This article appeared in the local newspapers yesterday. $10 mill. for a study of MS birthdays. I read somewhere that many people with MS in the northern hemisphere have birthdays in May and therefore perhaps many in the southern hemisphere are born after winter here eg me in September.
To shortcut the study, maybe we could have a straw poll on this site to see if winter pregnancies has lead to a higher incidence of MS sufferers.
Vitamin trial bid to prevent MS
March 18, 2009
MULTIPLE sclerosis researchers say vitamin D might be a key to preventing the disease - and have called for a special federal grant for a trial to prove it.
Previous studies revealed the so-called "latitude effect": a Tasmanian is seven times more likely to develop the condition than someone in northern Queensland.
This, and other evidence, suggests that sunshine or ultraviolet light has a protective effect against the disease - so vitamin D supplements from an early age could help shield those at risk.
Trevor Kilpatrick, director of neuroscience at the University of Melbourne, said he and other Australian experts were working to design a trial testing this idea, but it would cost a lot of money.
"This couldn't be funded by the normal funding bodies in Australia; it requires lobbying and buy-in at another level," he said. "It's a $10 million expense to even contemplate setting up such a study."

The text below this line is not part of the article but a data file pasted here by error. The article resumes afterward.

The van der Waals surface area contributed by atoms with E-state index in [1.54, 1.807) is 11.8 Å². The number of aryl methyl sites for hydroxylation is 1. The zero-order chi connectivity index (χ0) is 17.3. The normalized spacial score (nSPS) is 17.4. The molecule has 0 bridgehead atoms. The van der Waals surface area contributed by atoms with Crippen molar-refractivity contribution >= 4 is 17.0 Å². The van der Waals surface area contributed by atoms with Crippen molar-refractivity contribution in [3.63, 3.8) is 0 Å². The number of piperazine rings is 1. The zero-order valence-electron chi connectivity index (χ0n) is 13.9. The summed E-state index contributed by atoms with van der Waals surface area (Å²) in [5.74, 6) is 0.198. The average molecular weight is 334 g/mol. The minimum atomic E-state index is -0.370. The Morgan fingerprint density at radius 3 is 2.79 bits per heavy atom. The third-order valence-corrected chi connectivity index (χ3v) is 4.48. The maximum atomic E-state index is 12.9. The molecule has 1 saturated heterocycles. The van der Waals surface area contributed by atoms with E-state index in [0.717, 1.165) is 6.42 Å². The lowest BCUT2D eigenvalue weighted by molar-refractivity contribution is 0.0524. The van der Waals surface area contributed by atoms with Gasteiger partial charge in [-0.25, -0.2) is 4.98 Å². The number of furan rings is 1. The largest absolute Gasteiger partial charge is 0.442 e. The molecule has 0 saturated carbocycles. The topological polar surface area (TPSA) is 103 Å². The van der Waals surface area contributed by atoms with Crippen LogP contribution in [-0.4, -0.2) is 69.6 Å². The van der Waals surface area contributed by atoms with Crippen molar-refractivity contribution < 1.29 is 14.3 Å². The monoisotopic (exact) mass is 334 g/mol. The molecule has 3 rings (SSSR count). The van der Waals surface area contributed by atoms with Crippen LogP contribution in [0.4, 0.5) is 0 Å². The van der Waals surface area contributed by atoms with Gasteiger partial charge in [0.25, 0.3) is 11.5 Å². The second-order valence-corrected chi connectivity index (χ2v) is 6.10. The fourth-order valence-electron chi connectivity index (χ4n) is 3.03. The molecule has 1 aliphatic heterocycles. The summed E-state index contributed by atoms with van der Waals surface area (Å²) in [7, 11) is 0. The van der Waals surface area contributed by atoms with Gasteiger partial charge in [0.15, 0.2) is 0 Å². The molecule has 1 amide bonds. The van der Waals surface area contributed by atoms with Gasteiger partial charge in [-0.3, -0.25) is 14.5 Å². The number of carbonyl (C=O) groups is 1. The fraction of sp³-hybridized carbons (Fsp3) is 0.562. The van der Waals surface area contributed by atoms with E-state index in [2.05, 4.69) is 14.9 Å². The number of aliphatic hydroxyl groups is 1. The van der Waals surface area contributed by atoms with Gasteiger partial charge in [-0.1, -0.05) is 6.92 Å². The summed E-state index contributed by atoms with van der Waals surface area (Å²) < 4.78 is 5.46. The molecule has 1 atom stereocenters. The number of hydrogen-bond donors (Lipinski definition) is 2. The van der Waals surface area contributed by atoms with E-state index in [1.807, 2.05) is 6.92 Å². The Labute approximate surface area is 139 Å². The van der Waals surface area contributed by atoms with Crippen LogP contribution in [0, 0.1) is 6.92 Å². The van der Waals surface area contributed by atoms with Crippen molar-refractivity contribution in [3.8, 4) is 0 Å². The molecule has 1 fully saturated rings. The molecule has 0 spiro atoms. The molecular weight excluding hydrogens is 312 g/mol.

MS is known to vary according to the month a person is born, with the highest incidence in people born after a winter pregnancy - suggesting the protective effect of vitamin D could even begin in the womb. "The critical question now is how do we transfer that understanding into something which is of practical benefit to people?" Professor Kilpatrick said.
At a parliamentary breakfast in Canberra yesterday, the research and fund-raising umbrella group MS Research Australia put the case for an extra $5 million in Commonwealth money for MS research, saying it would be matched by an equal increase in donations from private foundations and the general community.
"This is an opportunity for the Government to help Australian MS researchers in ground-breaking discoveries which will affect millions worldwide, " said Dr John Richert, vice-president of research for the US National MS Society, who attended the event.
An estimated 18,000 Australians have MS.